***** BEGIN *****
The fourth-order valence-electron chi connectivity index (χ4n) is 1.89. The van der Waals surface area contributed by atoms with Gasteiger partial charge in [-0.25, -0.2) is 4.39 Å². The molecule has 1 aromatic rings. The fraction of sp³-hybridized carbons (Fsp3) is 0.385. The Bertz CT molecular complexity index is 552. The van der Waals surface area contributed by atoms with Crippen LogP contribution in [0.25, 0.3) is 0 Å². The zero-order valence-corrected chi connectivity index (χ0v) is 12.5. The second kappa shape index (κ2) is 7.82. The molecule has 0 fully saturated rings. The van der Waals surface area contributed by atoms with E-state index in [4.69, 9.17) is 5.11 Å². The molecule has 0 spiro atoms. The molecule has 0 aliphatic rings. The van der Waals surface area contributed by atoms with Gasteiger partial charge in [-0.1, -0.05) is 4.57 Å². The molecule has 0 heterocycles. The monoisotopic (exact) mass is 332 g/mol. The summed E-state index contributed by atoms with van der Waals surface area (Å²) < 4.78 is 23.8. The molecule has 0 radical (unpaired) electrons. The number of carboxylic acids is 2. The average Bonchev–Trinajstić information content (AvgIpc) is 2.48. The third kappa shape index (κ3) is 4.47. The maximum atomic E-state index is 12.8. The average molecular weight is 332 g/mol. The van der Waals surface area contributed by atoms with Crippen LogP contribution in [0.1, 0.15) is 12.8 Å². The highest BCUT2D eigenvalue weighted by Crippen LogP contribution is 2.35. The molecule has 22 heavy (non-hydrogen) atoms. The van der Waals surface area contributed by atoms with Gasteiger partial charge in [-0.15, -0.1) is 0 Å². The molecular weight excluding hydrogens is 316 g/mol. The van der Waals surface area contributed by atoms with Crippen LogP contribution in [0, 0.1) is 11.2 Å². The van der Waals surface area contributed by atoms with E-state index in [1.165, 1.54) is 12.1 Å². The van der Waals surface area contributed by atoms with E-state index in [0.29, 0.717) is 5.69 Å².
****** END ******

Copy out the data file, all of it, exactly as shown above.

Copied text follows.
The fourth-order valence-electron chi connectivity index (χ4n) is 1.89. The van der Waals surface area contributed by atoms with Gasteiger partial charge in [-0.25, -0.2) is 4.39 Å². The molecule has 1 aromatic rings. The fraction of sp³-hybridized carbons (Fsp3) is 0.385. The Bertz CT molecular complexity index is 552. The van der Waals surface area contributed by atoms with Crippen LogP contribution in [0.25, 0.3) is 0 Å². The zero-order valence-corrected chi connectivity index (χ0v) is 12.5. The second kappa shape index (κ2) is 7.82. The molecule has 0 fully saturated rings. The van der Waals surface area contributed by atoms with E-state index in [4.69, 9.17) is 5.11 Å². The molecule has 0 spiro atoms. The molecule has 0 aliphatic rings. The van der Waals surface area contributed by atoms with Gasteiger partial charge in [-0.1, -0.05) is 4.57 Å². The molecule has 0 heterocycles. The monoisotopic (exact) mass is 332 g/mol. The summed E-state index contributed by atoms with van der Waals surface area (Å²) < 4.78 is 23.8. The molecule has 0 radical (unpaired) electrons. The number of carboxylic acids is 2. The average Bonchev–Trinajstić information content (AvgIpc) is 2.48. The third kappa shape index (κ3) is 4.47. The maximum atomic E-state index is 12.8. The average molecular weight is 332 g/mol. The van der Waals surface area contributed by atoms with Crippen LogP contribution in [0.1, 0.15) is 12.8 Å². The highest BCUT2D eigenvalue weighted by Crippen LogP contribution is 2.35. The molecule has 22 heavy (non-hydrogen) atoms. The van der Waals surface area contributed by atoms with Gasteiger partial charge in [-0.15, -0.1) is 0 Å². The molecular weight excluding hydrogens is 316 g/mol. The van der Waals surface area contributed by atoms with Crippen LogP contribution in [0, 0.1) is 11.2 Å². The van der Waals surface area contributed by atoms with E-state index in [1.165, 1.54) is 12.1 Å². The van der Waals surface area contributed by atoms with E-state index in [0.29, 0.717) is 5.69 Å².